"Hi Nancy, Thank you, and I am so touched. Your beads are very special with your prayer for me, and custom made to my liking. I will keep you in mind for future gifts, and keep you in my prayers." - Linda, Hollis Center, ME
Several years ago, frustrated with a stagnant prayer life, I bought
a set of Catholic rosary beads and began to experiment with them.
I tried the Catholic manner of praying the Mysteries, but yearned
for something more "Episcopalian". A search for such rosary prayers
yielded nothing, so I decided to write my own.
Using the Book of Common Prayer's Prayers of the People Form VI
as a guide, I devised a rosary that included Praise, Adoration,
Thanksgiving, Petition, Intercession, and Confession. I soon wrote
another incorporating 12-Step prayers, slogans, and principles and
called it my "Recovery Rosary".
As an alto in the church choir, I often found myself "singing the
beads" - using the verses and refrain of favorite hymns, and service
music such as the Venite (Episcopal Hymnal S35), Phos hilaron (S59),
Sanctus, Gloria, and canticles. I experimented with mantras such
as Kyrie eleison and the Jesus Prayer. Even poetry by Rumi or Hafiz
lent itself to prayer with beads. And after beginning mindfulness
meditation practice, I used the beads to simply count my breaths
and be still in mind, body and heart. What had been a dry prayer
life took on a joyful life of its own, bringing me out of my head
and into my heart and body, becoming more personal and vital than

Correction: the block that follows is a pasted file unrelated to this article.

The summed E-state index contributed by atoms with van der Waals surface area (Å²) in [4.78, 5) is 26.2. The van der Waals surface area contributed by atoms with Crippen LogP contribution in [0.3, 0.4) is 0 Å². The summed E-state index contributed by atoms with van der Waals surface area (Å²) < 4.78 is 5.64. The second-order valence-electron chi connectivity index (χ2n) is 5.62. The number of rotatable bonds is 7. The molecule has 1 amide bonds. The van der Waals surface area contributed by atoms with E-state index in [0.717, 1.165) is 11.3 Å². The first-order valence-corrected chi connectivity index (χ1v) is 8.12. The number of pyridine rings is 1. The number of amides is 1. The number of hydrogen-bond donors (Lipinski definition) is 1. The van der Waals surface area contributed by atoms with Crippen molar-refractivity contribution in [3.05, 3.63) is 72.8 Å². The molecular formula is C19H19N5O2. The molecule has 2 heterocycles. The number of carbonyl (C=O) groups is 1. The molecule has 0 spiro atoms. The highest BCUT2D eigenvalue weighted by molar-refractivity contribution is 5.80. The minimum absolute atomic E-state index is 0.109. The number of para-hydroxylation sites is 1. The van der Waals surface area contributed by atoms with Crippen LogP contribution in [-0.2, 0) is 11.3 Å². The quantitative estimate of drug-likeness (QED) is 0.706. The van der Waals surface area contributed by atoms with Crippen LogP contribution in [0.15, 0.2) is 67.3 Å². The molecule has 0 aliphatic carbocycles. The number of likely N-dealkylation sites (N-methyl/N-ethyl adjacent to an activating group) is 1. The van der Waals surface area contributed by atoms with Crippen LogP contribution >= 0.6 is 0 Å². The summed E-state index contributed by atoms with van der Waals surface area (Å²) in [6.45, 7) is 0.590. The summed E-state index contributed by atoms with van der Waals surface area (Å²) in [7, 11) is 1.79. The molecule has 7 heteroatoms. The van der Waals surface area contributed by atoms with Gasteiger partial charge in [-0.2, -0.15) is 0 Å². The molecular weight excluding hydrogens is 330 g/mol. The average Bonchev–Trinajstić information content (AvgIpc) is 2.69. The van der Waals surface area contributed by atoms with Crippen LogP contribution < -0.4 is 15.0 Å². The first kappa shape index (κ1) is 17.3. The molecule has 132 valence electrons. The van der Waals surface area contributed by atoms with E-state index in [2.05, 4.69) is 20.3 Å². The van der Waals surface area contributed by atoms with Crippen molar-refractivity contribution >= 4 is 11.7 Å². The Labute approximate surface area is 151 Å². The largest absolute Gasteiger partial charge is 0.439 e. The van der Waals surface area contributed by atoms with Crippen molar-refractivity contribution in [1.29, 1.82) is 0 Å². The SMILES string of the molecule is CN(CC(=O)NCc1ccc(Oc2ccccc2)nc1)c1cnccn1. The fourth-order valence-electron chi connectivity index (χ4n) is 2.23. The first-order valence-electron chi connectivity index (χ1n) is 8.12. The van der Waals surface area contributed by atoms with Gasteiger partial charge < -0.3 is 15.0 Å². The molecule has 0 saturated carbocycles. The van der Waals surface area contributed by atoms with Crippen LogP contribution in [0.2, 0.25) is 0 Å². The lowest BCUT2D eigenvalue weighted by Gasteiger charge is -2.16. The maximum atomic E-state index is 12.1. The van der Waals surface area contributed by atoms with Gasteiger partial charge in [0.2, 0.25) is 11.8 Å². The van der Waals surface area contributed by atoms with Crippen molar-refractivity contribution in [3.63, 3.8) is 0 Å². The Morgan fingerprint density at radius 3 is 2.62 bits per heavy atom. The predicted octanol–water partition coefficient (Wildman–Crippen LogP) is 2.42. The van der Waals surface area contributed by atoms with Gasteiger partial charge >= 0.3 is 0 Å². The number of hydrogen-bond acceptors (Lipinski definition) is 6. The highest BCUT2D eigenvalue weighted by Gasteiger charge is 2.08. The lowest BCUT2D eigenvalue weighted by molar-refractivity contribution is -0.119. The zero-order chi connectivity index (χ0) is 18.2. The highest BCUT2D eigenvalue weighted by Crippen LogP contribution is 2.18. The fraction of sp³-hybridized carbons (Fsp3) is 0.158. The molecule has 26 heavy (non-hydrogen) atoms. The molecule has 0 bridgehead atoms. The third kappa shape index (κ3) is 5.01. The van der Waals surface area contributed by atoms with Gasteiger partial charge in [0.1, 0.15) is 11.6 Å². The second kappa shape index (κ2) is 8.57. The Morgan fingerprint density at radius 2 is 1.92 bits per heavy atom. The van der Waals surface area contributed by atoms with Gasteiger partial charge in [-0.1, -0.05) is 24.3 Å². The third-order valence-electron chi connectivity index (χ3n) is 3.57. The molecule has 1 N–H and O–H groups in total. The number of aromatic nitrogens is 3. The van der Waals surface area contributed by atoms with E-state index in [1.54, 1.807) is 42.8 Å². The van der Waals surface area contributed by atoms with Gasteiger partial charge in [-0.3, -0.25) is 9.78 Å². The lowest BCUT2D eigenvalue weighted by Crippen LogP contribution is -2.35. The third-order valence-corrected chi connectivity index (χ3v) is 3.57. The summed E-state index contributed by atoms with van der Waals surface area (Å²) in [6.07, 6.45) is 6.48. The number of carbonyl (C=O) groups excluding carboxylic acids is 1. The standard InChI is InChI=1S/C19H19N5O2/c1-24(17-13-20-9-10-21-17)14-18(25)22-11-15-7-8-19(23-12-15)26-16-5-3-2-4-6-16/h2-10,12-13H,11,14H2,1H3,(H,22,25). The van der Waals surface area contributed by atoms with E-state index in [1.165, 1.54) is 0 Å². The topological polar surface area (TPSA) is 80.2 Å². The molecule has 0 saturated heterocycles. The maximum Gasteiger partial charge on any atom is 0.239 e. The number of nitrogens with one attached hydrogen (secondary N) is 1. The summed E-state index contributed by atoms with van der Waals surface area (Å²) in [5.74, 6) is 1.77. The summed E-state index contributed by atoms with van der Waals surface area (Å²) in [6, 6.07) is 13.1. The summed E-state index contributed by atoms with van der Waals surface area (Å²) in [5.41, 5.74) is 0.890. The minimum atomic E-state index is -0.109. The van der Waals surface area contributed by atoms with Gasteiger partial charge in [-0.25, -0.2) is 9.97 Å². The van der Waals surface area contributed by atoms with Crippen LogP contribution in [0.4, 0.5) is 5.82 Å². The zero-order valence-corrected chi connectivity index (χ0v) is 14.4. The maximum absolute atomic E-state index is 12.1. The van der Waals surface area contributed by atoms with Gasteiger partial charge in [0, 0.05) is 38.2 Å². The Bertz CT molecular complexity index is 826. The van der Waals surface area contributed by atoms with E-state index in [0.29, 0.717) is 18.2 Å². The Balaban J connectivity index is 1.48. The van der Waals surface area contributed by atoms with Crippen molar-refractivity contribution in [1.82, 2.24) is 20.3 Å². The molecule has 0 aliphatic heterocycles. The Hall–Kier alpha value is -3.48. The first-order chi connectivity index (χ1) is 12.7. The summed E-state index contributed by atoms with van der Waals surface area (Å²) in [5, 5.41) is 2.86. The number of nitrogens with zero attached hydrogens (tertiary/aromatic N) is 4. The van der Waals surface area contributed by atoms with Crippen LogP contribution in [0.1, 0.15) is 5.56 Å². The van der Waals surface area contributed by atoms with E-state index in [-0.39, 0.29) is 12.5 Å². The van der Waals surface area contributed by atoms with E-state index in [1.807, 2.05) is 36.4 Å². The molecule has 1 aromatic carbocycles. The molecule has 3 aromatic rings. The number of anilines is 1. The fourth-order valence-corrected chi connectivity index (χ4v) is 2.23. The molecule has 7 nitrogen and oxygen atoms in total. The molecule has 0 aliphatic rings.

During this time I had also begun making some gemstone jewelry.
I loved handling the stone beads, but never found the time or inclination
to sit down and take it seriously. Then one Easter
I received a gift of Anglican prayer beads. An Episcopal priest had
adapted the Catholic rosary in the 1980's, changing the number of
beads and their usage to correspond with Anglican theology. Before
long the desire to craft my own beads arose and so I taught myself
to make them, using the gemstones I had been collecting for jewelry.
I use the old fashioned eye-pin method rather than stringing them,
because I prefer the look, sound, and feel of that style. I donated
prayer beads to the Episcopal Church Women fundraiser for St. John's
Episcopal Church, my home church in Minden, Louisiana. They were
raffled off and several other people asked me to make a set of beads
for them. The rest, as they say, is history.
I pray over each set of beads as I make them, that the user's
relationship with God will be blessed and vibrant. Originally a
tool for prayer and meditation, it is now the making of the beads
themselves that has become my prayer and meditation. I feel truly
blessed to have been led to such a satisfying ministry and hope
to "pass it on" to as many others as possible.
Nancy attends St. John's Episcopal Church in Minden, Louisiana.